The United States said Cyprus is a good friend, just not good enough for an arms embargo to be lifted on the government while a Turkish army on the occupied northern side can resupply as it wants and has access to American-made weaponry.
That could change, said American officials, if Cyprus accedes to a quid pro quo and prohibits Russian Navy ships from making ports of call on the island whose banking secrecy depends in part on deposits from Russian oligarchs.
Responding to a letter by the President of the American Hellenic Institute (AHI) Nick Larigakis, Deputy Assistant Secretary of State for European and Eurasian Affairs Matthew Palmer also indicated that Cyprus must do more to halt money laundering.
That was an indirect reference to the island's reputation for being a notorious tax haven, including from Russia's wealthy, and as it has sold Golden Visas that include residency permits and European Union passports allowing unrestricted travel.
Both issues were a prerequisite for lifting the 33-year old arms embargo, according to laws signed in December, 2019 by US President Donald Trump who also wanted Turkey to be allowed to buy US-made F-35 fighter jets as it has stepped up provocations in the East Mediterranean, including drilling for energy off Cyprus.
Larigakis sent a letter to Secretary of State Mike Pompeo, asking the US administration to remove the arms prohibition on Cyprus and to take the island's government – a member of the European Union – off a list of countries to which arms sales are prohibited under International Traffic in Arms Regulations (ITAR).
Palmer said that the US welcomed Cyprus’ “anti-money laundering measures, which showed important progress in strengthening AML (anti-money laundering])efforts and combatting illicit financial flows,” without mentioning EU criticism of the program.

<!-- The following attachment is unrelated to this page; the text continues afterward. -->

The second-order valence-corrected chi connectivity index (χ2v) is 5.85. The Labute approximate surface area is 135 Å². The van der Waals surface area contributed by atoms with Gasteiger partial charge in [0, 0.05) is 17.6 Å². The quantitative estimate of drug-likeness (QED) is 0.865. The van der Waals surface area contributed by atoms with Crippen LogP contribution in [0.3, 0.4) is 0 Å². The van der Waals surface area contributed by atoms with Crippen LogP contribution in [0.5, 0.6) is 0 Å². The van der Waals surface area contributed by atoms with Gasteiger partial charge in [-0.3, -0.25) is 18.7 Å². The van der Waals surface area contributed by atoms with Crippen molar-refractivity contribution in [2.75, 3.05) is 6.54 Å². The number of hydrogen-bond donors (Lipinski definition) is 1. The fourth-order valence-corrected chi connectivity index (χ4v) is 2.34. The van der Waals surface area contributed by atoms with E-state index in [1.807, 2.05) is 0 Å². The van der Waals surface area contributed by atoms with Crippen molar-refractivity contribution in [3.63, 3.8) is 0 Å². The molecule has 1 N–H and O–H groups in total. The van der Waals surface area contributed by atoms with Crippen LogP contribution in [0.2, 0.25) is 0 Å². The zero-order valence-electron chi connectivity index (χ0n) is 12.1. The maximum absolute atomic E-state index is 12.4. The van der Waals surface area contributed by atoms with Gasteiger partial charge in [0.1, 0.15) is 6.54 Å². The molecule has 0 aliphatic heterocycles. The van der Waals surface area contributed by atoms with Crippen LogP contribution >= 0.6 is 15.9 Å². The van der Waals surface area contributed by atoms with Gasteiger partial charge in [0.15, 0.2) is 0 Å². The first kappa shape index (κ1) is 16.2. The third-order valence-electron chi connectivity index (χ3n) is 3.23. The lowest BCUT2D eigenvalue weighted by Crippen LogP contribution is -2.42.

He also said that, “the United States continues to urge a halt in Russia’s regular navy port calls to the ROC. There is no doubt these vessels contribute to destabilising actions in Syria,” reported The Cyprus Mail.
Larigakis welcomed the letter’s reaffirmation of the United States’ view of Cyprus as a “valued partner and friend in the Eastern Mediterranean” and assessment that US cooperation with the Republic of Cyprus is at a “historic high.”
But he said he was disappointed there weren't any real answers. “The letter does not address the issue of removing the Republic of Cyprus from the ITAR list and did not acknowledge AHI’s points related to the issue of access of Russian military vessels to Cypriot ports,” Larigakis said.
He said he's not giving up the fight though.
“AHI will continue to work with the State Department to reach an understanding that it is in US interests to remove the Republic of Cyprus from the ITAR list altogether, especially if the United States values Cyprus as a partner and cooperation is at a historic high,” Larigakis said.
The embargo was imposed in 1987 with an aim to prevent an arms race and encourage a peaceful settlement but Turkey has been allowed to equip a 30,000-strong army on the island's still occupied northern third seized in an unlawful 1974 invasion.